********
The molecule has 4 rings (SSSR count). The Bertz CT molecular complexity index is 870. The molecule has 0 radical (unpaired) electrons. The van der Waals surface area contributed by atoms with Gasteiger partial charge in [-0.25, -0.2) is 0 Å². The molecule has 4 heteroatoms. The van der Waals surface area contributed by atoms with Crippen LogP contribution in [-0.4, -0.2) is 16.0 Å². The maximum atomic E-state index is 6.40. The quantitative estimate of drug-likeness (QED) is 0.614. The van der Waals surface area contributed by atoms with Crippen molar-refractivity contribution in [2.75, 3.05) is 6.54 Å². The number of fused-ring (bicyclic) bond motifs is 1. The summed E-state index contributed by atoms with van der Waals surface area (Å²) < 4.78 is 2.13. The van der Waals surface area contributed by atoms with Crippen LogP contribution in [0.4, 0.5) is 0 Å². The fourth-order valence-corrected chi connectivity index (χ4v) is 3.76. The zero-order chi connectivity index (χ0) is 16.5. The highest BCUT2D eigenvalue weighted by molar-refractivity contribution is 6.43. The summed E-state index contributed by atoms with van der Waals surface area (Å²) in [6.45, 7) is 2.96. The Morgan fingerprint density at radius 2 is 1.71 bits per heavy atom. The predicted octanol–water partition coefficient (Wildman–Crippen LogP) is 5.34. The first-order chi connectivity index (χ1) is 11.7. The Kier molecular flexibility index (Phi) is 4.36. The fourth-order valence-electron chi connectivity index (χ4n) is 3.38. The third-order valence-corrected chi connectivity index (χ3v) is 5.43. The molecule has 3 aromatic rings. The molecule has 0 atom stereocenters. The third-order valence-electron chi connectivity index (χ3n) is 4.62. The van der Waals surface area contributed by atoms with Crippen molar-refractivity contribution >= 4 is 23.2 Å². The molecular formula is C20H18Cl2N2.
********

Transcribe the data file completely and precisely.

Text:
The molecule has 4 rings (SSSR count). The Bertz CT molecular complexity index is 870. The molecule has 0 radical (unpaired) electrons. The van der Waals surface area contributed by atoms with Gasteiger partial charge in [-0.25, -0.2) is 0 Å². The molecule has 4 heteroatoms. The van der Waals surface area contributed by atoms with Crippen LogP contribution in [-0.4, -0.2) is 16.0 Å². The maximum atomic E-state index is 6.40. The quantitative estimate of drug-likeness (QED) is 0.614. The van der Waals surface area contributed by atoms with Crippen molar-refractivity contribution in [2.75, 3.05) is 6.54 Å². The number of fused-ring (bicyclic) bond motifs is 1. The summed E-state index contributed by atoms with van der Waals surface area (Å²) < 4.78 is 2.13. The van der Waals surface area contributed by atoms with Crippen LogP contribution in [0.4, 0.5) is 0 Å². The fourth-order valence-corrected chi connectivity index (χ4v) is 3.76. The zero-order chi connectivity index (χ0) is 16.5. The highest BCUT2D eigenvalue weighted by molar-refractivity contribution is 6.43. The summed E-state index contributed by atoms with van der Waals surface area (Å²) in [6.45, 7) is 2.96. The Morgan fingerprint density at radius 2 is 1.71 bits per heavy atom. The predicted octanol–water partition coefficient (Wildman–Crippen LogP) is 5.34. The first-order chi connectivity index (χ1) is 11.7. The Kier molecular flexibility index (Phi) is 4.36. The fourth-order valence-electron chi connectivity index (χ4n) is 3.38. The third-order valence-corrected chi connectivity index (χ3v) is 5.43. The molecule has 3 aromatic rings. The molecule has 0 atom stereocenters. The third-order valence-electron chi connectivity index (χ3n) is 4.62. The van der Waals surface area contributed by atoms with Crippen molar-refractivity contribution >= 4 is 23.2 Å². The molecular formula is C20H18Cl2N2.